(Artie sits back down again, now grinning. And then he speaks in his own voice.)

“I ‘dun finished already, ‘suh. (A beat) Jesus, that kid made Gomer Pyle sound like a law professor or something.

(He pauses again, now laughing at himself.)

And the thing was, well, he really had already finished. Hell, by the time I came wandering up that day, it seems that he’s already burned through a two-mile obstacle course like it was nothing. He was so far ahead of all the other guys, it was like he’d ridden a motorcycle up to the finish line.

(Artie, as if talking with the kid again)

“Jesus, kid. What ‘ya got, rockets on ‘ya feet?”

(Now imitating the southern kid again, Jackson Conroy.)

“No, suh, Sergeant. Just pretty good at running, I reckon.”

(And back to Artie as himself)

“Well, it certainly looks like it.”

(He pauses again, another wide grin beginning to form, as Artie uses his regular voice.)

“I think I need to see this for my own self, son. Why don’t you run up yonder to that there wall and back, and show me what ‘ya got?”

(Now, Artie as Conroy)

“Right now, suh?”

(Back to Artie, pretending to be angry)

“That’s damn right, RIGHT NOW, ‘ya cracker son of a bitch! Get ‘movin, boy!”

(Back to Artie, who has begun to drink a beer that he has hidden beneath the card table.)

(To the audience)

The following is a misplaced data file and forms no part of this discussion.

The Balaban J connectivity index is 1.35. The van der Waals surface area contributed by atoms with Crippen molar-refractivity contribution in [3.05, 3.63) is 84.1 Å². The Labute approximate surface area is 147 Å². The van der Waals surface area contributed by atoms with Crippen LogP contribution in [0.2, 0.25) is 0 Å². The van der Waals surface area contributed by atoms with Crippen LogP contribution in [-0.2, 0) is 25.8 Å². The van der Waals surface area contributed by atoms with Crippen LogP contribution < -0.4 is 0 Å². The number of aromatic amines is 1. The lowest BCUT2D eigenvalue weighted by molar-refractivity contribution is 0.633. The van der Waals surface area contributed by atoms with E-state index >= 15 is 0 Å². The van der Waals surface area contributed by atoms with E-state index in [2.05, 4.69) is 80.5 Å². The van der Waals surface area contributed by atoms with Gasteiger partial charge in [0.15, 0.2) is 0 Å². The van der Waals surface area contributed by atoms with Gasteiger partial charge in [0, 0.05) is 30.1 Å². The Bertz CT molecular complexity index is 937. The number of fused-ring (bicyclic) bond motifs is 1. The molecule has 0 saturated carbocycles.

Hey, it’s just one beer, OK?? It gets hot as hell down here.

(And then Artie is right back in character, as Conroy)

“OK, ‘suh. Can you give me an ‘on yer mark’ or something like it, ‘suh?”

(Back to Artie in his own voice)

I did all I could not to laugh right at him, but I just couldn’t help it.

(Artie laughs heartily to himself, as he simulates the start of a race, dropping his arm down to simulate the start.)

On your mark, get set and run like hell, son!

(As he drops his arm, we begin to hear a few bars from “Dueling Banjos,” following along with Artie who looks dumfounded. How could this kid – how could anyone – be that fast??)

(As the music abruptly ends, the stage goes completely black for an instant…As the lights come back up, Artie is seated very upright in his chair – yet another wide smile on his face.)

Let me tell ‘ya something; I never did know why some kid from the Florida ‘sticks had any interest in the NYPD, but after that day, I just ‘sorta stopped thinking about it.

(He deliberately pauses again, another somewhat pained look on this face.)

No, I didn’t think about it at all really; I just made sure that when he graduated from the academy that he was assigned to me. Any kid who could run like that was ‘gonna be hell on wheels on foot patrol. So, I used the little influence I had to make sure that he was the only real choice.

(We go dark again, with a spotlight now directly on Artie. And then quickly to black again. And an instant later, the lights come back up. Artie is now sitting on the edge of the stage, swinging his feet back and forth like a little kid.)

Well, as it turned out, none of us knew that Jackson Conroy was more than just a speedy runner…Would you believe that little hayseed was actually a one-time Olympic hopeful. Yep, that little water rat set the high school record for the mile when he was 16 years old. And as far as I know, no one has come close to it since.

(Artie pauses again, perhaps thinking of what to say next.)